It’s easy to make a buck. It’s a lot harder to make a difference. – Tom Brokaw
FOD Trivia Question
What country-western singer gave up his seat to Buddy Holly, on the ill-fated flight that also carried, The Big Bopper, Richie Valens, and several other country and rock musicians to their deaths in 1959?
Previous FOD Trivia Answer
What Spanish painter, who died in 1973, is the only artist to have his work displayed in the Louvre while he was still alive? Answer: Pablo Picasso
US Watching Iranian Navy in Strait of Hormuz
The Iranian navy is increasing its presence at the Strait of Hormuz, raising concerns that Tehran may intend to block international access to the world’s most important oil transit point. “We are aware of the increase in Iranian naval operations within the Arabian Gulf, Strait of Hormuz and Gulf of Oman,” U.S. Central Command spokesman CAPT Bill Urban said Wednesday. “We are monitoring it closely, and will continue to work with our partners to ensure freedom of navigation and free flow of commerce in international waterways.” Iran’s navy has been assembling its warships at the northern opening of the strategic waterway. The move comes as tensions have ratcheted up between Tehran and Washington over the Trump administration’s decision to terminate its nuclear deal and levy more sanctions against Iran. New U.S. sanctions against Iran take effect Friday 03 Aug. and a second set is to kick in Nov. 4, the latter targeting the Iranian energy sector and the central bank. Iranian leaders have threatened to shut down the strait if the sanctions prevent the country from exporting crude oil. On Tuesday, Iranian naval commander, RADM Hossein Khanzadi, told reporters in Iran that the military is ready to close the strait if ordered to do so. I earlier reported in FOD that China has agreed to buy all the Iranian oil at a discount regardless of the sanctions imposed by the US. About 18 million barrels of oil move through the Strait of Hormuz each day, making it the world’s busiest energy chokepoint. Even a temporary blockage of the strait, which links the Persian Gulf and the Arabian Sea, could lead to a sharp increase in global energy costs. It would not be the first time Iran has attempted to block the waterway. In the 1980s, Iran and Iraq engaged in a “tanker war” in the Persian Gulf that quickly dragged in the U.S. Navy. In 1988, the Navy launched retaliatory attacks on Iranian targets after an underwater mine nearly sank the frigate USS Samuel B. Roberts. An Iranian frigate, the Sahand, was sunk during the clash with the loss of 45 of its crew. Last week, Defense Secretary Jim Mattis said closing the Strait of Hormuz would be regarded as an “attack on international shipping.” “It would have, obviously, an international response to reopen the shipping lanes with whatever that took, because the world’s economy depends on that energy, those energy supplies flowing out of there,” Mattis told reporters. The Navy does not currently have a carrier group operating in the Persian Gulf, but warplanes are based nearby, as is U.S. 5th Fleet headquarters in Bahrain.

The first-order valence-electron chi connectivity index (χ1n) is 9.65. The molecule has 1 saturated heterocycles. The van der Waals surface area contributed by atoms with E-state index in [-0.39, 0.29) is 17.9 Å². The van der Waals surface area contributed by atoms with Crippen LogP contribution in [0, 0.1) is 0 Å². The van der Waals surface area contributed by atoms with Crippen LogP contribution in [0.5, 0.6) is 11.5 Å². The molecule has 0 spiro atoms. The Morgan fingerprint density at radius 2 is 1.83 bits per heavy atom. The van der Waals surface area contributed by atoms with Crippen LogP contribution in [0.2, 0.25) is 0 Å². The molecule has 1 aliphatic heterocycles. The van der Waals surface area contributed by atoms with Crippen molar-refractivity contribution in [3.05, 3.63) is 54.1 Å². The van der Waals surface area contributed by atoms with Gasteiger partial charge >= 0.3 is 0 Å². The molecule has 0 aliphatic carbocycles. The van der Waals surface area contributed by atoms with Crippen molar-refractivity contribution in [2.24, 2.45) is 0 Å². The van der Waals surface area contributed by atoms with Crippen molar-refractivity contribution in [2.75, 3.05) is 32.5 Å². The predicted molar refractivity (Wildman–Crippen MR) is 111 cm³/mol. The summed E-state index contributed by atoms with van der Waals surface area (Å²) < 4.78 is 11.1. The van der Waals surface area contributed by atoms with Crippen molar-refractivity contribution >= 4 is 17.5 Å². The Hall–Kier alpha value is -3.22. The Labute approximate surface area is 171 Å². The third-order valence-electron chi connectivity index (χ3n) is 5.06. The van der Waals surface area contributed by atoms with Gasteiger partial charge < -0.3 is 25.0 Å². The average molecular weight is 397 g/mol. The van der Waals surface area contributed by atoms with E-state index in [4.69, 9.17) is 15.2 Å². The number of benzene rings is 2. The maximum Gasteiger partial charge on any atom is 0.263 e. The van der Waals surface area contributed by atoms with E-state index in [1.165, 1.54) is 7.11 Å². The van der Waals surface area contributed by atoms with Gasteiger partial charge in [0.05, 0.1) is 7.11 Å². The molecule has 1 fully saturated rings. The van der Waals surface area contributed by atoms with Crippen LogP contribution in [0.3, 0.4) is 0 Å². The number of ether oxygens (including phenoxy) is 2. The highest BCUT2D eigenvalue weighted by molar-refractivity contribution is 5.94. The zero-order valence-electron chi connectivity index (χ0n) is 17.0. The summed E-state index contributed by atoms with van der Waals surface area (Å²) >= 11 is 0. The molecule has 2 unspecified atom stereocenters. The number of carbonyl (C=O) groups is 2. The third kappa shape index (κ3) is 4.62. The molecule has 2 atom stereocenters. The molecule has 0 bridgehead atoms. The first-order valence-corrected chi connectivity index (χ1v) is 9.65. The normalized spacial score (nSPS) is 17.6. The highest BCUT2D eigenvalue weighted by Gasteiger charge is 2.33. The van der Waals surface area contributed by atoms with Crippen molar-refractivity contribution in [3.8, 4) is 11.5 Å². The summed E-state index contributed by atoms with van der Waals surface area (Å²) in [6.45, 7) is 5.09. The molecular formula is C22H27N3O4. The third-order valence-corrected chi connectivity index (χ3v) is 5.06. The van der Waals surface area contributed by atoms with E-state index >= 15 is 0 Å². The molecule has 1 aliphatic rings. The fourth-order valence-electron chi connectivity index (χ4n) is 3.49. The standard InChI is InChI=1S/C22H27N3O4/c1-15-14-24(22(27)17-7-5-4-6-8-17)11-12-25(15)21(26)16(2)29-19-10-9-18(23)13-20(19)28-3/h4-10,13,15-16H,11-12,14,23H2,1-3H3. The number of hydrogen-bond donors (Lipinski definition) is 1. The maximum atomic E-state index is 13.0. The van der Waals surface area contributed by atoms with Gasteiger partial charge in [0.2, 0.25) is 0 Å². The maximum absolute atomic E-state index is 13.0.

Every good act is charity. A man’s true wealth hereafter is the good he does in this world to his fellows. – Mohammed